Case and Commentary
Feb 2021

How Should Clinicians Respond to Language Barriers That Exacerbate Health Inequity?

Jason Espinoza, MD and Sabrina Derrington, MD, MA, HEC-C
AMA J Ethics. 2021;23(2):E109-116. doi: 10.1001/amajethics.2021.109.


Patients and families with limited English proficiency (LEP) face barriers to health care service access, experience lower quality care, and suffer worse health outcomes. LEP is an independent driver of health disparities and exacerbates other social determinants of health. Disparities due to language are particularly unjust because LEP is morally irrelevant and a source of unfair, unnecessary disadvantage. Clinicians and health care organizations have duties to intervene, which this article describes.


Dr J is a second-year emergency department (ED) resident physician who, during an unusually busy shift, sees MM, a 13-year-old girl, accompanied by her father; this is their third visit to the ED this week. MM, rubbing her belly, appears somewhat uncomfortable but in no apparent distress. After 15 minutes of fumbling with an interpreter via phone, Dr J realizes that MM and her father speak a language or dialect not available via the interpreter phone service. The 3 navigate a broken English dialogue that seems to reveal that, for 5 days, MM has had decreased appetite and abdominal pain, which was most severe yesterday and since then has improved. Dr J’s physical examination of MM reveals mild, diffuse, nonspecific abdominal tenderness that seems most consistent with acute gastroenteritis. Dr J leaves MM’s room and confers with Dr C about a treatment plan. Dr J returns to MM, suggesting she take acetaminophen for pain, and arranges for MM’s discharge from the ED before moving on to another patient.

Two days later, MM returns to the ED with an abdominal abscess from a ruptured appendix, in septic shock, and requiring urgent surgical intervention. Dr J wonders what she might have done differently.


MM’s story is one example of the many ways in which 25 million patients in this country with limited English proficiency (LEP) experience inequitable health care,1 sometimes with devastating outcomes. LEP makes it more difficult for patients to navigate an English-dominant health care system. In one study, Hispanics with LEP reported worse access to care and health care status and received fewer preventive services than English-speaking Hispanics.2 Professional medical interpretation is effective in improving care for patients with LEP,3 but it is not always provided, despite its proven efficacy and inclusion in professional guidelines and federal and state regulations.2,3,4 This article examines barriers to interpreter availability and utilization, reviews the health impact of language barriers, and describes ethical obligations for clinicians, institutions, and health care systems related to improving care for patients and families with LEP, as well as possible policy implications.

Health Disparities for Patients With LEP

Use of professional medical interpreters is associated with decreased health disparities for patients with LEP, improved patient comprehension, fewer medical errors, and greater patient and clinician satisfaction compared to use of ad hoc interpreters, such as family members or bilingual staff.3 Federal and state regulations require health care organizations to provide trained interpreters for patients with LEP,4,5,6 but inadequate interpreter staffing, functional limitations of video or telephone conferencing, and interpretative inaccuracy cause persistent barriers to communication.7,8,9,10 As in MM’s case, a professional interpreter might not be available for less common languages, dangerously limiting communication. Even when interpreters are available, some clinicians choose not to use them11,12 or fail to use them effectively; one recent study showed that only 23% of trainees received instruction on working with interpreters.10 When communication barriers persist, patients with LEP are less satisfied with clinical encounters,7 have decreased comprehension of medication instructions,7,9 and are less comfortable with postdischarge care regimens.9,10,13 Poor communication also affects clinicians’ understanding of patients’ complaints,7,13,14 which complicates diagnoses and interventions, prompts inadequate or excessive testing,7 and, when compared to English-proficient patients, results in differences in length of stay15,16 and increased morbidity and mortality.4,17,18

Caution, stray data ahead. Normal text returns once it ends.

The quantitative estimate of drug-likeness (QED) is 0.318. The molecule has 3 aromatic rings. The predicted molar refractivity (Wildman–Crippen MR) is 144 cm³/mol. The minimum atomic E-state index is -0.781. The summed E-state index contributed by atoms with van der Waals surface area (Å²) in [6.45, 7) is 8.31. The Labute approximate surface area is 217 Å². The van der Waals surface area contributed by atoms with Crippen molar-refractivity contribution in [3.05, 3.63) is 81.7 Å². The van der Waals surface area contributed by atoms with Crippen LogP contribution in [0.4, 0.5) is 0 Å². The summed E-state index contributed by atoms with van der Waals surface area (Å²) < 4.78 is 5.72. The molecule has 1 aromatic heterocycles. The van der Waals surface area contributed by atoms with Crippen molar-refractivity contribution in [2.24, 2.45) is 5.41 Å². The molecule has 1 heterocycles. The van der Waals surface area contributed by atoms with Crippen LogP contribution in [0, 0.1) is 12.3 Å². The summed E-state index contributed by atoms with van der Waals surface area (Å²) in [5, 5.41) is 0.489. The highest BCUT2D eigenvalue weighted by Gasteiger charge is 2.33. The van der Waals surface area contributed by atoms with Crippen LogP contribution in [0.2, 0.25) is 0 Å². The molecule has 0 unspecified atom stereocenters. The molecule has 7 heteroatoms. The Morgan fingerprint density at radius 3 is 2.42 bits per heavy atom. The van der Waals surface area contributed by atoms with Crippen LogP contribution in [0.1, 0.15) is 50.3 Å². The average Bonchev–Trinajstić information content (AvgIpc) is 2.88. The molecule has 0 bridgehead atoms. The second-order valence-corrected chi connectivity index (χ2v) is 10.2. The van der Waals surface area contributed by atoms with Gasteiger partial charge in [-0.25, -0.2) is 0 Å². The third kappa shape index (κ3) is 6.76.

Although LEP is an independent determinant of health outcomes among adults and children, it can overlap with other disadvantageous social determinants of health, exacerbating disparities in health care access and health outcomes. Children of parents with LEP are more likely to be uninsured, lack a medical home and specialty referrals, and experience serious errors compared to children of parents who are English proficient.17 These disparities are further exacerbated in racial and ethnic minority children18 and in children with special needs.19

Linguistic Inequity

Health disparities related to LEP are profoundly unjust because LEP is morally irrelevant. Language skills have no bearing on one’s personhood, value, or rights. Clinicians and organizations have ethical and legal obligations to care for patients regardless of language proficiency, ethnicity, or country of origin. Additionally, LEP is an unchosen disadvantage. Immigrants to the United States are increasingly learning English,20 but individuals’ ability to do so varies, is complicated by numerous other factors,21 and has nothing to do with their need for or desert of health services. Justice requires that patients with LEP be able to access and receive the same quality of care as English-proficient patients.

Individuals’ ability to learn English varies and has nothing to do with their need for or desert of health services.

Patients with LEP experience both distributive injustice—poor health outcomes as a result of decreased access to care—and relational injustice, which involves devaluation of identities. Patients who do not speak English might be seen by some as outsiders or as “other,” which makes it dangerously easy to devalue and depersonalize them and to make damaging assumptions about unrelated attributes such as their intelligence, religion, culture, or attitudes towards health and illness. “Othering” may be encouraged by the frustrating challenges of accommodating language differences, such as the additional time required to use a professional interpreter.14,22 Correcting distributive injustice requires ameliorating resource maldistribution, but correcting relational injustice requires changing the structure and character of interpersonal relationships, which in turn requires changes to social and institutional norms and practices.23,24

Linguistic Redress